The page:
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How quickly we forget

March 21, 2010 Leave a comment

The redshirt, yellowshirt situation in Thailand that has centered around the King, the ex-prime minister Thaksin, and Democracy, has drawn attention from people all around the world. Comments that have been made are sometimes humorous, generally opinionated and often lack perspective. One such comment was made today about how Democracy is on it’s deathbed here in Thailand. What rubbish!

I wonder if the protests that happened around the leadership of Martin Luther King were viewed by people as a weakening of democracy in the US. Hmmm.

Today, we have people (perhaps as many as 50,000) demonstrating peacefully (with the spirit of fans at a football game) throughout the city. These are people who have largely never been a part of any democratic process before in their life time. “Vote? Why? Sorry, not interested.” has been their level of political involvement.

Today, these people are in the real-life classroom and not only are they involved, they’re helping to involve others as well.

What is it about the us that causes us to expect that people can get to the place of understanding we are on any particular point overnight? There is not a better sign of the vibrance and health of democracy in Thailand than the fact that people are engaged and able to demonstrate in this way, in many ways, with the support of the government.

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Red Shirts and Yellow Shirts – How will this end?

March 14, 2010 Leave a comment

I don’t know about you, but if you’re in Thailand, you’re probably getting asked this question as much as I am.  Most of the people I know don’t really define themselves as either Red or Yellow.  Most of the people I know, wish that we could just have nice, quiet coups without all the publicity, which by every account, has hurt Thailand considerably.  It’s not that people don’t care that business interests are suffering – it’s more like there simply seems to be no way forward that’s positive.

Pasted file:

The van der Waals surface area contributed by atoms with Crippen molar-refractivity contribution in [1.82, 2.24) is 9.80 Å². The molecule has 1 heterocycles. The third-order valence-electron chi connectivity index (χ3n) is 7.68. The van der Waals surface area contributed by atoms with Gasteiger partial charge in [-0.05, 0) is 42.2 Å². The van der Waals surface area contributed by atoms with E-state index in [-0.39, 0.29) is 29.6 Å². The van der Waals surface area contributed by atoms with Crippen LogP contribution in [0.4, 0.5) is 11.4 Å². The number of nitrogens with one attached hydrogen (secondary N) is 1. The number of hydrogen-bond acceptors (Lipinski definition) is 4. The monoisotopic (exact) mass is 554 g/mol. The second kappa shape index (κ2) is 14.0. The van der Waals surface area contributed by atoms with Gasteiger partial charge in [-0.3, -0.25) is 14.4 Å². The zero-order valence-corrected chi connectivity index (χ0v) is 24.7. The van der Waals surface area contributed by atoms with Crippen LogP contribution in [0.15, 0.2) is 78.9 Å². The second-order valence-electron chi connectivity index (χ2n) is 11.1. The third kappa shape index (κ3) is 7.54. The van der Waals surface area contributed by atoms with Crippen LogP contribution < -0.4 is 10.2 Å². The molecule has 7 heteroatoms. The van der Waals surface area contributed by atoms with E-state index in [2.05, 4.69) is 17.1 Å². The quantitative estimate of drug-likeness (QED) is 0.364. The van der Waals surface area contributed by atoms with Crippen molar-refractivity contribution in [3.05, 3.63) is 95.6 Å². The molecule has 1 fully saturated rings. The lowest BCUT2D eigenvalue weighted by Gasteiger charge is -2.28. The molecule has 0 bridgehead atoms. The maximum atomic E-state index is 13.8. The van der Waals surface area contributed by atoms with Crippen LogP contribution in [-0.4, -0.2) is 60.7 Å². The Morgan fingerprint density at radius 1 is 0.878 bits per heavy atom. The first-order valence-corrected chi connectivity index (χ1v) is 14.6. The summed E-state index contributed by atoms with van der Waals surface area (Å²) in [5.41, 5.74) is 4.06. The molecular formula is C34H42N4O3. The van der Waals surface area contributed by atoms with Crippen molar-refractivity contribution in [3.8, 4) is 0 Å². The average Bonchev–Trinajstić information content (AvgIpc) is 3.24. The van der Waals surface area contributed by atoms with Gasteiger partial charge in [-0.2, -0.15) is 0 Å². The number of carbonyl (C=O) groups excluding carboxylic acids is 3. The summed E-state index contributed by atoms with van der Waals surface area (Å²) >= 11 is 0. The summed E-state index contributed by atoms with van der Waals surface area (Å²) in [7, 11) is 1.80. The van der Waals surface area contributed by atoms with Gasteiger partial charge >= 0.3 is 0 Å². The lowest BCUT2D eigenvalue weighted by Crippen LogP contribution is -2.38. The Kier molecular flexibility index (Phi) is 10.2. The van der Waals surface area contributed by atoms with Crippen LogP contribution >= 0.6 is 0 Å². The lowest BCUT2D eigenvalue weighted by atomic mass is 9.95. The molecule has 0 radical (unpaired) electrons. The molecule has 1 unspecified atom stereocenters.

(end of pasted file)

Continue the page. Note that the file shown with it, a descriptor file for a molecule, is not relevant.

As in other places in the world, the whole situation lacks real leadership and direction.  (Perhaps in this sense, the government is truly representative of the people.)  Or perhaps, and I think more likely, this situation needs a different sort of solution, one that cannot really be provided by politics.

Everyone seems to want democracy – but everyone it would seem, realizes what with the social, educational, and class differences among the constituents, a representative government is unlikely.  Not to over-simplify things, but it’s not dissimilar to an imagined representative process where the majority of the voters were 16 year olds, while the minority were 70 year olds.  The minority has held the reigns of power (i.e. money) and all of a sudden, the 16 year olds have found their voice.  Among his many other successes and failures, Thaksin gave the kids a voice.

The problem as I see it is this: While we may hope that the Red Shirts will slowly lose their ability to gather together, and Thaksin may lose his ability to support them, this is a dangerous game to play.  Ideas don’t die so easily.  Sooner or later, new leaders emerge.

It’s not hard to see that the present powers that be, don’t really represent the poor and less well-educated of the country. (notice I’m not saying repressed.) [In their own view, Thaksin was the first major politician to extend a ‘helping hand’ to the poor majority.  We could all debate whether his motives were to help the poor or not, and whether what he did actually helped anything – many families have become destitute because of the loans that couldn’t be repaid.]  But as a scenario, is there any leader among the Red Shirts including Thaksin, who could possibly bring together a government which is representative of the business and economic interests of the nation?  (notice I’m not saying majority.)  [And here lies the democracy problem.  Who possibly favors allowing the 16 year olds to control finance, foreign policy, national security, etc.?]

We currently have two ways of seeing things, that are held apart from each other by virture of education, knowledge, and experience.  If there was some way to educate, and bring the majority of Thai people up to the levels of the Yellow Shirts, democracy might work better. By levels, I don’t mean higher in any moral sense, simply more advanced due to broader experience, opportunity, education, money, etc.  This is the vital difference between the young and the old.  Thailand doesn’t do retirement very well.  We value our aged.  But this can also be extremely stifling.  And on occasion, splits occur.